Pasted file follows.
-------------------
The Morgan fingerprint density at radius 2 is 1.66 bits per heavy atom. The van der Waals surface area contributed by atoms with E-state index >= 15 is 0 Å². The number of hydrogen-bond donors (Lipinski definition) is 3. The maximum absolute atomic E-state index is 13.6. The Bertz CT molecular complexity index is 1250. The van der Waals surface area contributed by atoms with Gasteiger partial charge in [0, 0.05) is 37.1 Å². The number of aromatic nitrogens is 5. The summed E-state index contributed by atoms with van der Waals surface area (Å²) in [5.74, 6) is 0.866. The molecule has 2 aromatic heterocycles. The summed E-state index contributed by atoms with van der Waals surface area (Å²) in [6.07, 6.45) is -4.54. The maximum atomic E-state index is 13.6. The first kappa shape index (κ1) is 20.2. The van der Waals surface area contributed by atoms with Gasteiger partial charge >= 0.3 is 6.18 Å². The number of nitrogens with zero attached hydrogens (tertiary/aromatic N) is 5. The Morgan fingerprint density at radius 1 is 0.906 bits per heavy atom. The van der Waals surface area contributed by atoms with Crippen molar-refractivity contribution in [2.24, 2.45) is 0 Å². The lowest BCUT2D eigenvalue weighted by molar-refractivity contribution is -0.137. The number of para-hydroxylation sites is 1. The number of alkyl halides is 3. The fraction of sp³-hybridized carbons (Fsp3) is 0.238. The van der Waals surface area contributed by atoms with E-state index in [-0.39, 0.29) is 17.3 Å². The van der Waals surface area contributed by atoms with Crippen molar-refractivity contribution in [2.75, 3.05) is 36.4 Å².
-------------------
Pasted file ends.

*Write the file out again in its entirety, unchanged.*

The Morgan fingerprint density at radius 2 is 1.66 bits per heavy atom. The van der Waals surface area contributed by atoms with E-state index >= 15 is 0 Å². The number of hydrogen-bond donors (Lipinski definition) is 3. The maximum absolute atomic E-state index is 13.6. The Bertz CT molecular complexity index is 1250. The van der Waals surface area contributed by atoms with Gasteiger partial charge in [0, 0.05) is 37.1 Å². The number of aromatic nitrogens is 5. The summed E-state index contributed by atoms with van der Waals surface area (Å²) in [5.74, 6) is 0.866. The molecule has 2 aromatic heterocycles. The summed E-state index contributed by atoms with van der Waals surface area (Å²) in [6.07, 6.45) is -4.54. The maximum atomic E-state index is 13.6. The first kappa shape index (κ1) is 20.2. The van der Waals surface area contributed by atoms with Gasteiger partial charge >= 0.3 is 6.18 Å². The number of nitrogens with zero attached hydrogens (tertiary/aromatic N) is 5. The Morgan fingerprint density at radius 1 is 0.906 bits per heavy atom. The van der Waals surface area contributed by atoms with Crippen molar-refractivity contribution in [2.24, 2.45) is 0 Å². The lowest BCUT2D eigenvalue weighted by molar-refractivity contribution is -0.137. The number of para-hydroxylation sites is 1. The number of alkyl halides is 3. The fraction of sp³-hybridized carbons (Fsp3) is 0.238. The van der Waals surface area contributed by atoms with E-state index in [-0.39, 0.29) is 17.3 Å². The van der Waals surface area contributed by atoms with Crippen molar-refractivity contribution in [2.75, 3.05) is 36.4 Å².